A NEW $2.5 million DNA barcoding project will deliver high economic value to mining, fishing and forestry industries across the globe according to a leading Australian scientist.
By fast-tracking accurate species identification, the approach will override slow and labour-intensive taxonomic methods traditionally used for monitoring plants and animals relevant to industry.
The tool will also aid environmental management and conservation across land and sea, and is being launched on 22 May, the International Day of Biodiversity.
“Around AUD$330 million return on investment would be achieved in fully developing this kind of DNA barcoding for biosecurity, conservation and rapid environmental impact assessment for Australian plant and animal species alone,” said University of Adelaide’s Professor Andrew Lowe, who is the national project leader. Prof Lowe has also developed a new tool to track climate change.
“Applied across the world, the implications are huge,” he said.
DNA barcoding works by identifying short, standardised sequences of DNA suitable to be used as a genetic label – a ‘barcode’ – for each species.
"The funding is over 18 months," he said. "During this time we hope to DNA barcode several hundred to a couple of thousand of species and develop other DNA-based resources that will help with tracking the geographic origin of key species"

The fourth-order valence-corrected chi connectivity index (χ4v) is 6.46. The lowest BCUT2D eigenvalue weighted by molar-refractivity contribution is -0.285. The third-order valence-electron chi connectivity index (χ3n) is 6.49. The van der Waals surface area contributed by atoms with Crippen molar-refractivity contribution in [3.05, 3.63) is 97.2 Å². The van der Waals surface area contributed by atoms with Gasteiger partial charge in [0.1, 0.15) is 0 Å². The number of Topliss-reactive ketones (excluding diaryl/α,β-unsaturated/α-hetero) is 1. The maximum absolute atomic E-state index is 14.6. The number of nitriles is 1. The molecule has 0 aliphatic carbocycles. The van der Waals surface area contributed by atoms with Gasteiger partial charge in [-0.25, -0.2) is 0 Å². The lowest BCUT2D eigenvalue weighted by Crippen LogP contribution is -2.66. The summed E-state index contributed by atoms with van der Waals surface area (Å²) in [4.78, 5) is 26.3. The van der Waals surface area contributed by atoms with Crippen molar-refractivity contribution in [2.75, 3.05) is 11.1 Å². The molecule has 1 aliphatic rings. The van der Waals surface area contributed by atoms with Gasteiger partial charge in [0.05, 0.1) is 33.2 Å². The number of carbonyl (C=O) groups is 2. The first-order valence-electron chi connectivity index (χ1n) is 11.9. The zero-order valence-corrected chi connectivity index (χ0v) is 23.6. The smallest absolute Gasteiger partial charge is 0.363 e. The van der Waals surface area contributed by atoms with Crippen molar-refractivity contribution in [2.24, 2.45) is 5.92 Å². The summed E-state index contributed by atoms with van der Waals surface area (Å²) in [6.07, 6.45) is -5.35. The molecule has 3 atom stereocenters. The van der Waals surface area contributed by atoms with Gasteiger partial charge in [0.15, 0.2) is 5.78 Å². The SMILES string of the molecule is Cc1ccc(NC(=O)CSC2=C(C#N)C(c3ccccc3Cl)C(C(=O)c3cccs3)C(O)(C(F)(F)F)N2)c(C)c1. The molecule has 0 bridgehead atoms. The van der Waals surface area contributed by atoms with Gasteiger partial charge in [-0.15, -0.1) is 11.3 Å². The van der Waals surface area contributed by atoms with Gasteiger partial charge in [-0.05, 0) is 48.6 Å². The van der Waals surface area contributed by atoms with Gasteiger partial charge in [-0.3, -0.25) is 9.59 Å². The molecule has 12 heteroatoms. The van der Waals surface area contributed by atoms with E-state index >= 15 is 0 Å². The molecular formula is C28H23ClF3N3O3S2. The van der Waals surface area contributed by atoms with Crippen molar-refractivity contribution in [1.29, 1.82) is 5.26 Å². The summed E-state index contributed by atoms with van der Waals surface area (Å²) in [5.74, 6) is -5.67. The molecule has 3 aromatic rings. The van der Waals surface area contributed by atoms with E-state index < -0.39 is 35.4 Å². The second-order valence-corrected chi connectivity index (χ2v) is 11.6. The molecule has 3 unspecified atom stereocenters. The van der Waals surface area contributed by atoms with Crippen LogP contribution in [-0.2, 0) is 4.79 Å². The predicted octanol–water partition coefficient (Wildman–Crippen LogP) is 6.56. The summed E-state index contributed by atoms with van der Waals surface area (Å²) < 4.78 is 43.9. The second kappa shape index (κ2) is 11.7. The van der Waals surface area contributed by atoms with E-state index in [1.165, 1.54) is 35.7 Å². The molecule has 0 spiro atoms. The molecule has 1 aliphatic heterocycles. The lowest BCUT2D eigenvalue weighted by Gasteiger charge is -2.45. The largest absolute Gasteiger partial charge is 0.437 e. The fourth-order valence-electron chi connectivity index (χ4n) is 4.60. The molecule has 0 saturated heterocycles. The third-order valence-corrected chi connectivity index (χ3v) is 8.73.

Once complete, a full library of barcodes allows unknown biological samples to be quickly matched to a particular species of plant or animal.
Countries where economic impacts of the approach will be felt most strongly include China, Africa, Australia and Brazil, where mining companies are required to identify and monitor plants and animals for environmental impact assessments.
American, European and Australian timber markets linked with furniture and construction also stand to benefit economically.
“Around 30% of the US$180 billion global logging industry is derived from unlawful sources,” said Professor Lowe.
“Europe is already applying DNA barcoding to identify the origins of wood to combat illegal logging.”
The global fishing industry also uses DNA barcoding to monitor species found in packaged seafood products and ensure sustainability requirements are met.
However to date the technology has limitations due to the incompleteness of the global DNA barcoding library.
“Of the estimated 10 million species that exist on our planet, only just over a million have so far been identified and described,” said Professor Lowe.
“This new project will get us started on the so-called ‘dark taxa’, those plants and animals that are not yet documented”.
Professor Lowe is working in partnership with scientists from Kings Park Botanic Garden, CSIRO, Australian Tropical Herbarium, the South Australian Museum, ARC Centre of Excellence in Plant Energy Biology and WA Department of Parks and Wildlife.
Research infrastructure organisation Bioplatforms Australia is managing the project.
The project also has support from Fortescue Metals Group, the Australian Government and BHP Billiton Sustainable Communities through the Bush Blitz program, FORDA (the Indonesian Forest Research and Development Agency) and DoubleHelix Tracking Technologies.
DNA Barcodes explained for Canada by Jenny Cham.